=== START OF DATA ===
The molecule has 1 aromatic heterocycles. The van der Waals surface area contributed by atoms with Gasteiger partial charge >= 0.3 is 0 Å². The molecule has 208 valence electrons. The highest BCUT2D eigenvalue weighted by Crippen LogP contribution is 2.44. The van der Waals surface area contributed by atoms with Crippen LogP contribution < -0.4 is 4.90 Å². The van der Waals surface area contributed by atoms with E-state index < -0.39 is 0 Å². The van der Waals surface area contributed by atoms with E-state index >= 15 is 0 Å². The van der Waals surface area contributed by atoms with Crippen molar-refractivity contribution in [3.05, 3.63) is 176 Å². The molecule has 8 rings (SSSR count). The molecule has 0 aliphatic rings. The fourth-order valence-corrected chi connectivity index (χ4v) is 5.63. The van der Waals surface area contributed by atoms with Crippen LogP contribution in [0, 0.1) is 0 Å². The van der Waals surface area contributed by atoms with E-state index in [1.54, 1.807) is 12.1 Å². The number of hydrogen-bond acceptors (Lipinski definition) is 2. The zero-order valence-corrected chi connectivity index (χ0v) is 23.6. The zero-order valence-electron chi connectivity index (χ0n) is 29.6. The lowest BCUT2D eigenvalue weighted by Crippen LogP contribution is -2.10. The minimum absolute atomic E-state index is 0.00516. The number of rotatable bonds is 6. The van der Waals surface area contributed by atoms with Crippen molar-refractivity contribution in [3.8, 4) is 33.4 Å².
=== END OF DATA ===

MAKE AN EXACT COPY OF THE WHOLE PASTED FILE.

The molecule has 1 aromatic heterocycles. The van der Waals surface area contributed by atoms with Gasteiger partial charge >= 0.3 is 0 Å². The molecule has 208 valence electrons. The highest BCUT2D eigenvalue weighted by Crippen LogP contribution is 2.44. The van der Waals surface area contributed by atoms with Crippen LogP contribution < -0.4 is 4.90 Å². The van der Waals surface area contributed by atoms with E-state index < -0.39 is 0 Å². The van der Waals surface area contributed by atoms with E-state index >= 15 is 0 Å². The van der Waals surface area contributed by atoms with Crippen molar-refractivity contribution in [3.05, 3.63) is 176 Å². The molecule has 8 rings (SSSR count). The molecule has 0 aliphatic rings. The fourth-order valence-corrected chi connectivity index (χ4v) is 5.63. The van der Waals surface area contributed by atoms with Crippen LogP contribution in [0, 0.1) is 0 Å². The van der Waals surface area contributed by atoms with E-state index in [1.54, 1.807) is 12.1 Å². The number of hydrogen-bond acceptors (Lipinski definition) is 2. The zero-order valence-corrected chi connectivity index (χ0v) is 23.6. The zero-order valence-electron chi connectivity index (χ0n) is 29.6. The lowest BCUT2D eigenvalue weighted by Crippen LogP contribution is -2.10. The minimum absolute atomic E-state index is 0.00516. The number of rotatable bonds is 6. The van der Waals surface area contributed by atoms with Crippen molar-refractivity contribution in [3.8, 4) is 33.4 Å².